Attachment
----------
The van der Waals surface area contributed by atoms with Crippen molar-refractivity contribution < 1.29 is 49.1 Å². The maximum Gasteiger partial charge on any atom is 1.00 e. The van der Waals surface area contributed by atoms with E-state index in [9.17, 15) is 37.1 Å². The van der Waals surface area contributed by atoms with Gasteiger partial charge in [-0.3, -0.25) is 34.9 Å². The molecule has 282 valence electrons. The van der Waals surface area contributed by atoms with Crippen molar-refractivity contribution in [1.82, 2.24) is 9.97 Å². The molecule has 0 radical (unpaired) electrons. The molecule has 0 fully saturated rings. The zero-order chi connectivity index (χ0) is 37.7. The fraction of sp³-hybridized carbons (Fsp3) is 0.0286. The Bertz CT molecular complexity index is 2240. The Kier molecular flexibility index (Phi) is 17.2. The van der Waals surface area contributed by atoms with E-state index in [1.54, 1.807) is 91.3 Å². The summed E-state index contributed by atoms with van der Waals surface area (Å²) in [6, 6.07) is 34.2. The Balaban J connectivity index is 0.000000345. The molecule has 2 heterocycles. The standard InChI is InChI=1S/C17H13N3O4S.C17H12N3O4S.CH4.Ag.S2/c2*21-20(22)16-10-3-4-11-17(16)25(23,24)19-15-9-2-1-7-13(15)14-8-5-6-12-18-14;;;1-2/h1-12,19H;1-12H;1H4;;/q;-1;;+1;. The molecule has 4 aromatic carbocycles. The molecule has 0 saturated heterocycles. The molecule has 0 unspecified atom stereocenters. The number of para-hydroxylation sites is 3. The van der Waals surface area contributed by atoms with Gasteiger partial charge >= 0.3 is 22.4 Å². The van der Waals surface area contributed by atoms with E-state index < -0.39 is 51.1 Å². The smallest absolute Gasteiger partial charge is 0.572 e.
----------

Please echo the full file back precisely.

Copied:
The van der Waals surface area contributed by atoms with Crippen molar-refractivity contribution < 1.29 is 49.1 Å². The maximum Gasteiger partial charge on any atom is 1.00 e. The van der Waals surface area contributed by atoms with E-state index in [9.17, 15) is 37.1 Å². The van der Waals surface area contributed by atoms with Gasteiger partial charge in [-0.3, -0.25) is 34.9 Å². The molecule has 282 valence electrons. The van der Waals surface area contributed by atoms with Crippen molar-refractivity contribution in [1.82, 2.24) is 9.97 Å². The molecule has 0 radical (unpaired) electrons. The molecule has 0 fully saturated rings. The zero-order chi connectivity index (χ0) is 37.7. The fraction of sp³-hybridized carbons (Fsp3) is 0.0286. The Bertz CT molecular complexity index is 2240. The Kier molecular flexibility index (Phi) is 17.2. The van der Waals surface area contributed by atoms with E-state index in [1.54, 1.807) is 91.3 Å². The summed E-state index contributed by atoms with van der Waals surface area (Å²) in [6, 6.07) is 34.2. The Balaban J connectivity index is 0.000000345. The molecule has 2 heterocycles. The standard InChI is InChI=1S/C17H13N3O4S.C17H12N3O4S.CH4.Ag.S2/c2*21-20(22)16-10-3-4-11-17(16)25(23,24)19-15-9-2-1-7-13(15)14-8-5-6-12-18-14;;;1-2/h1-12,19H;1-12H;1H4;;/q;-1;;+1;. The molecule has 4 aromatic carbocycles. The molecule has 0 saturated heterocycles. The molecule has 0 unspecified atom stereocenters. The number of para-hydroxylation sites is 3. The van der Waals surface area contributed by atoms with Gasteiger partial charge >= 0.3 is 22.4 Å². The van der Waals surface area contributed by atoms with E-state index < -0.39 is 51.1 Å². The smallest absolute Gasteiger partial charge is 0.572 e.